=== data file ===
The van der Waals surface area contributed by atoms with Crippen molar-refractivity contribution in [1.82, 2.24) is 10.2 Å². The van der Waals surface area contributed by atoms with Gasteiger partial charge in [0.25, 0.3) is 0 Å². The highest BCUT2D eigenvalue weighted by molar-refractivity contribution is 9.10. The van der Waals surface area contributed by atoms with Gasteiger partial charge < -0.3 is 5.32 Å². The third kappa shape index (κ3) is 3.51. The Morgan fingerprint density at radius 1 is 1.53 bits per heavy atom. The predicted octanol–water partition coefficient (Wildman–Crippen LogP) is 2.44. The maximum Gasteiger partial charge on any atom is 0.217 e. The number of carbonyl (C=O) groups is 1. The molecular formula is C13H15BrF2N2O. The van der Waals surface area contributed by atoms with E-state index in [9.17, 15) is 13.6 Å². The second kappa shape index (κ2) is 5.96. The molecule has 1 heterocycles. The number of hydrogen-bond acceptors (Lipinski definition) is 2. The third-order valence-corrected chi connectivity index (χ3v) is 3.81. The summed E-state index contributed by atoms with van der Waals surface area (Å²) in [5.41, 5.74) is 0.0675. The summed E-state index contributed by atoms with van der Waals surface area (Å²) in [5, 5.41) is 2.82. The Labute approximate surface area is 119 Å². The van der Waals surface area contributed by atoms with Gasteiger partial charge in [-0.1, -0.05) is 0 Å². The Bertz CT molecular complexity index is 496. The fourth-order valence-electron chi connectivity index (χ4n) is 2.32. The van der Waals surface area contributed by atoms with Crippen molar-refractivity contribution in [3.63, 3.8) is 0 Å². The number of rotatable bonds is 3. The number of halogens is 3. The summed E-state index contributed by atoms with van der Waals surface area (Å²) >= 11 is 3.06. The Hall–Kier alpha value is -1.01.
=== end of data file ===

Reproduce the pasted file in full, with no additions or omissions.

The van der Waals surface area contributed by atoms with Crippen molar-refractivity contribution in [1.82, 2.24) is 10.2 Å². The van der Waals surface area contributed by atoms with Gasteiger partial charge in [0.25, 0.3) is 0 Å². The highest BCUT2D eigenvalue weighted by molar-refractivity contribution is 9.10. The van der Waals surface area contributed by atoms with Gasteiger partial charge < -0.3 is 5.32 Å². The third kappa shape index (κ3) is 3.51. The Morgan fingerprint density at radius 1 is 1.53 bits per heavy atom. The predicted octanol–water partition coefficient (Wildman–Crippen LogP) is 2.44. The maximum Gasteiger partial charge on any atom is 0.217 e. The number of carbonyl (C=O) groups is 1. The molecular formula is C13H15BrF2N2O. The van der Waals surface area contributed by atoms with E-state index in [9.17, 15) is 13.6 Å². The second kappa shape index (κ2) is 5.96. The molecule has 1 heterocycles. The number of hydrogen-bond acceptors (Lipinski definition) is 2. The third-order valence-corrected chi connectivity index (χ3v) is 3.81. The summed E-state index contributed by atoms with van der Waals surface area (Å²) in [5.41, 5.74) is 0.0675. The summed E-state index contributed by atoms with van der Waals surface area (Å²) in [5, 5.41) is 2.82. The Labute approximate surface area is 119 Å². The van der Waals surface area contributed by atoms with Gasteiger partial charge in [-0.1, -0.05) is 0 Å². The Bertz CT molecular complexity index is 496. The fourth-order valence-electron chi connectivity index (χ4n) is 2.32. The van der Waals surface area contributed by atoms with Crippen molar-refractivity contribution in [3.63, 3.8) is 0 Å². The number of rotatable bonds is 3. The number of halogens is 3. The summed E-state index contributed by atoms with van der Waals surface area (Å²) >= 11 is 3.06. The Hall–Kier alpha value is -1.01.